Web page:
The recent Amazon outage has caused a great deal of outrage among their clients who argue that enough is enough with the downtime and data losses that seem to occur every six to eight months in the us-east region. While the loss of data is never a good thing, I don't think this is Amazon's fault. Blame lays squarely on the clients who are unable or unwilling to take the necessary precautions to ensure their systems can remain operational when an entire geographic region is under siege from Mother Nature herself. Amazon's cloud offerings will only allow for minimal downtime if they are configured correctly and, from what I've seen, most companies are using it wrong.
From the middle of last year I started managing my employer's Amazon Web Services servers. At first there was quite a learning curve as a lot of what I was reading in books and online went from being just theory to a practical application. But within a few weeks I was comfortable enough with the ins and outs of Amazon's "cloud" systems to begin analyzing the system's performance and eking out every bit of value from the virtual infrastructure. Later in the year, Amazon rolled out a "Free Tier" for new customers. I signed up and moved a lot of my websites over to AWS with the hopes of lowering my annual operational cost. Unfortunately, I actually spent more money and had far greater downtime on AWS than anywhere else over the last five years. But why is this?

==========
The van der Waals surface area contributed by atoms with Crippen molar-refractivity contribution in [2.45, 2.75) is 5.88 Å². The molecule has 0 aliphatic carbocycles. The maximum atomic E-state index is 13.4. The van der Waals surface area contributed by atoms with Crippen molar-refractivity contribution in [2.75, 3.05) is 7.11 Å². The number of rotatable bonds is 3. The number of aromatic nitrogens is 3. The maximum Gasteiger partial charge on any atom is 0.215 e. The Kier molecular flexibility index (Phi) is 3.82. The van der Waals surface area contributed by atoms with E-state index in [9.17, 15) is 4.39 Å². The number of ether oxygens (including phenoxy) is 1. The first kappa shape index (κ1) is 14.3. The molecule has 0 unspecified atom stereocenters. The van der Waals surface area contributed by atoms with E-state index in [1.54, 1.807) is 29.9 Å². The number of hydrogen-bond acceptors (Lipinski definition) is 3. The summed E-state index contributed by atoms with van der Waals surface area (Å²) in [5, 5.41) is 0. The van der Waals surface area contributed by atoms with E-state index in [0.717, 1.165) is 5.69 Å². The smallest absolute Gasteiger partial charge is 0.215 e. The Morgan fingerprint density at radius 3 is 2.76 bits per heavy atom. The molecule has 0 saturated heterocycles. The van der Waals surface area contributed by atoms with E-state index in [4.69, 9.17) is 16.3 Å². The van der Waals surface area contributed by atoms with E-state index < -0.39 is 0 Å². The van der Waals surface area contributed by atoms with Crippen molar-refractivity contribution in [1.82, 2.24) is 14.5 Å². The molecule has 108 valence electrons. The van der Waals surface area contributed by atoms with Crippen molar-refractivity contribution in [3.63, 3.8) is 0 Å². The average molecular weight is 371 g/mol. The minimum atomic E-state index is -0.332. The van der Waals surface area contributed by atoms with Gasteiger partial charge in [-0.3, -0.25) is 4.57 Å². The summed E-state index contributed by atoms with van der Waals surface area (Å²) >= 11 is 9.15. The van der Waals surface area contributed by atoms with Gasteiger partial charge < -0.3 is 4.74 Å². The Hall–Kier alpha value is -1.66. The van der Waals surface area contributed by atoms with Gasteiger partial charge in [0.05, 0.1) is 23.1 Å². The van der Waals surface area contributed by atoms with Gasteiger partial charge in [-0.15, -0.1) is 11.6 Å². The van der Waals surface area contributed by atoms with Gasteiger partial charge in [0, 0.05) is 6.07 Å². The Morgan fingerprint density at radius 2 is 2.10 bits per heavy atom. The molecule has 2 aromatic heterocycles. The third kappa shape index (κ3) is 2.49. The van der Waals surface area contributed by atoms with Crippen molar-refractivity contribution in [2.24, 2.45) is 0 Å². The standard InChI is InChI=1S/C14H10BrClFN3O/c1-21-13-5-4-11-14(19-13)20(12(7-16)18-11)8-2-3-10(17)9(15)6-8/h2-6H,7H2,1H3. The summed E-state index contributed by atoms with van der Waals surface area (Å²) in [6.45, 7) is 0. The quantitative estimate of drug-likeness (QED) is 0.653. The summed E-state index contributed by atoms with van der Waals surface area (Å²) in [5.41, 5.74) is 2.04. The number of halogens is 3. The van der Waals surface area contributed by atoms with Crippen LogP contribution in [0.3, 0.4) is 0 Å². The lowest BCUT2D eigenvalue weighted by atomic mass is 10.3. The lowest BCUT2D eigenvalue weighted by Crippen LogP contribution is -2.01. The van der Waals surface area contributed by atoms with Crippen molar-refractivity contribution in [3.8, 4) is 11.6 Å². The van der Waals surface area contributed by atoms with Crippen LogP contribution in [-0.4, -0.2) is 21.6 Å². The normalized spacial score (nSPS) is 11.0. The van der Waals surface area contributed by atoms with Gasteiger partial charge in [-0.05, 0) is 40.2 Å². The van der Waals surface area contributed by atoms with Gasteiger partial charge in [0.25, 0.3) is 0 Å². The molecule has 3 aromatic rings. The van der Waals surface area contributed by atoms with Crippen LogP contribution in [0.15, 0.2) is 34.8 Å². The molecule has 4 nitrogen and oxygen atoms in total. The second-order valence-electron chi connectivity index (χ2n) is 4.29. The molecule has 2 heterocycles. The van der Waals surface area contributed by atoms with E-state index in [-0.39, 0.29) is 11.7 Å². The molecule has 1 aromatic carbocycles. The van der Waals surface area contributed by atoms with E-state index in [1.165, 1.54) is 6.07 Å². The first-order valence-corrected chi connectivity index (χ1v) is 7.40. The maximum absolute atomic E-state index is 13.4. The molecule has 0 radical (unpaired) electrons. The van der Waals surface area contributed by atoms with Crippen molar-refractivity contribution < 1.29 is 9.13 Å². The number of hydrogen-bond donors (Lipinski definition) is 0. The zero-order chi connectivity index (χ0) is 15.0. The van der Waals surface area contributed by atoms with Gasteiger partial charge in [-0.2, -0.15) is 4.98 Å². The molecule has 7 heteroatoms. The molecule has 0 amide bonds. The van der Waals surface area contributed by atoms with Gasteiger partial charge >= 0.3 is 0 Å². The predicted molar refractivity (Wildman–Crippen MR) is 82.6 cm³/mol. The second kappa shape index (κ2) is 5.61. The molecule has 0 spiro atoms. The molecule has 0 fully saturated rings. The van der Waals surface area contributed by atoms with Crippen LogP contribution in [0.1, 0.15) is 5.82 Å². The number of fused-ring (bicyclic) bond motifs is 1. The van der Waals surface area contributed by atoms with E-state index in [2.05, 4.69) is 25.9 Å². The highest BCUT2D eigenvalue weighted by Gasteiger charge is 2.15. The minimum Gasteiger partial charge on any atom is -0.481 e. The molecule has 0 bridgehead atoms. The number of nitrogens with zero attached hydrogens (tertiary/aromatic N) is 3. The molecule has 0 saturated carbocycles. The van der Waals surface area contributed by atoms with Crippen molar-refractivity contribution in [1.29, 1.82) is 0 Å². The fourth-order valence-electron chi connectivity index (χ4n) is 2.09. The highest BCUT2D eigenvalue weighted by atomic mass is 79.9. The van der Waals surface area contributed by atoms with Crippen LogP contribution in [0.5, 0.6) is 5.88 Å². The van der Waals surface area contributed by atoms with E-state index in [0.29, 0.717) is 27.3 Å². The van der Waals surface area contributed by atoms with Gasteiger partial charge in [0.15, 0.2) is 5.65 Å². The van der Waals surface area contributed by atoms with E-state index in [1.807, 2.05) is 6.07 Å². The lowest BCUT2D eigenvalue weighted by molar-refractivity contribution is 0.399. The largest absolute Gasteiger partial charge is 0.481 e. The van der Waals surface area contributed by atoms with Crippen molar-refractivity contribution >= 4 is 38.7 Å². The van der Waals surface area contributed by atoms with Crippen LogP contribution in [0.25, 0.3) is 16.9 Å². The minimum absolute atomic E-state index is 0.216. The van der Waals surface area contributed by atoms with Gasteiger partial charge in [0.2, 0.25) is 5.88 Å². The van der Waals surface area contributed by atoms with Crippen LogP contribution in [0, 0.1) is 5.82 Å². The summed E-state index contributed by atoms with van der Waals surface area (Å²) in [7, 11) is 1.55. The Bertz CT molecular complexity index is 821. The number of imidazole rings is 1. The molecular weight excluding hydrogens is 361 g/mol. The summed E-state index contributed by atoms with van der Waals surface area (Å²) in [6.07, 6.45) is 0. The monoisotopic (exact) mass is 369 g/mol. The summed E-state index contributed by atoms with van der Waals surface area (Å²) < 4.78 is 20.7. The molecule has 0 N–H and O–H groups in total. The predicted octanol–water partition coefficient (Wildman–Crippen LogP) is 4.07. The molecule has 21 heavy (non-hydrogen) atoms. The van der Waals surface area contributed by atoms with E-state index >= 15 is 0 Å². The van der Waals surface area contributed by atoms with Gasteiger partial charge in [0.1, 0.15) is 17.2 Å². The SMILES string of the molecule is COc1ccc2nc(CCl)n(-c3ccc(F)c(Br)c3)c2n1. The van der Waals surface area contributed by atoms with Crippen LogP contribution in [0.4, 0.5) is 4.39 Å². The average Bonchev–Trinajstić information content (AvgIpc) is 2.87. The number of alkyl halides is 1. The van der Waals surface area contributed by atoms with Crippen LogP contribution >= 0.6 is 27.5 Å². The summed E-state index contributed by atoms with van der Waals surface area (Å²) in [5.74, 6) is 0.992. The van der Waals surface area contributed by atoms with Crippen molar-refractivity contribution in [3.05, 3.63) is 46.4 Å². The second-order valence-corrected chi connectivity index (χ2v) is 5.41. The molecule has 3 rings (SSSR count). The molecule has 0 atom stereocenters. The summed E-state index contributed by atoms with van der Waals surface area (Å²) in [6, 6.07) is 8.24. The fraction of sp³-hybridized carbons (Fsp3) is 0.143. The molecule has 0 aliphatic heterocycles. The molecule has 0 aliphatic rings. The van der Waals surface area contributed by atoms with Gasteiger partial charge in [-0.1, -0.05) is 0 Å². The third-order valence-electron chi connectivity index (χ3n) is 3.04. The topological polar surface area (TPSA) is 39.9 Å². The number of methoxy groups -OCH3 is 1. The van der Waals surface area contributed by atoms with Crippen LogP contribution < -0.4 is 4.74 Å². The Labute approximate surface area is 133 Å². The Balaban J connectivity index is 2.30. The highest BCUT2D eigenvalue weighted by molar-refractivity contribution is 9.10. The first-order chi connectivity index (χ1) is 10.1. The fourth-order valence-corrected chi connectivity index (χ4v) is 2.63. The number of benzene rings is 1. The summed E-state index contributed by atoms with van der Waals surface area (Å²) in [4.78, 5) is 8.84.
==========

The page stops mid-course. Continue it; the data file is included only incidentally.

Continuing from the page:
It's no secret that I've been sorely disappointed in the I/O performance found on Amazon's Elastic Cloud Computing (EC2) platform but, as this is the key technology that we use at work, it's my responsibility to eke every last ounce of performance from the systems. One of the biggest issues that I've had has been the relatively poor performance of EC2 instances running as dedicated MySQL Servers. The reason for using dedicated EC2 instances for MySQL rather than RDS instances is a topic for another day, so let's examine a usage scenario that I see becoming a reality in the next six months.
Over the last few days this site has been seeing a much higher frequency of comments posted, but not much difference in the number of people coming to the site. After examining some of the key words people are using to come here, I'm starting to see why. However, one particular search made my day...
Over the last twelve months how often have we seen cloud services go down? Amazon's AWS problems in their US East data center managed to take tens of thousands of services and websites offline. Salesforce.com has seen issues at least once a quarter. Microsoft's Office 365 has recently had problems. As the Internet moves from IPv4 to IPv6 we'll likely see a number of other cloud providers go down, even if only for a few hours. Anyone who's worked in IT is likely painfully aware of how often our servers have gone down, be they local or otherwise, and how difficult it might be to keep them running for years at a time. If websites and services are supposed to be more failure resistant by being hosted in the ephemeral place that is the cloud, how can organizations look reliable when their offerings completely fall off the planet when a cloud provider fails?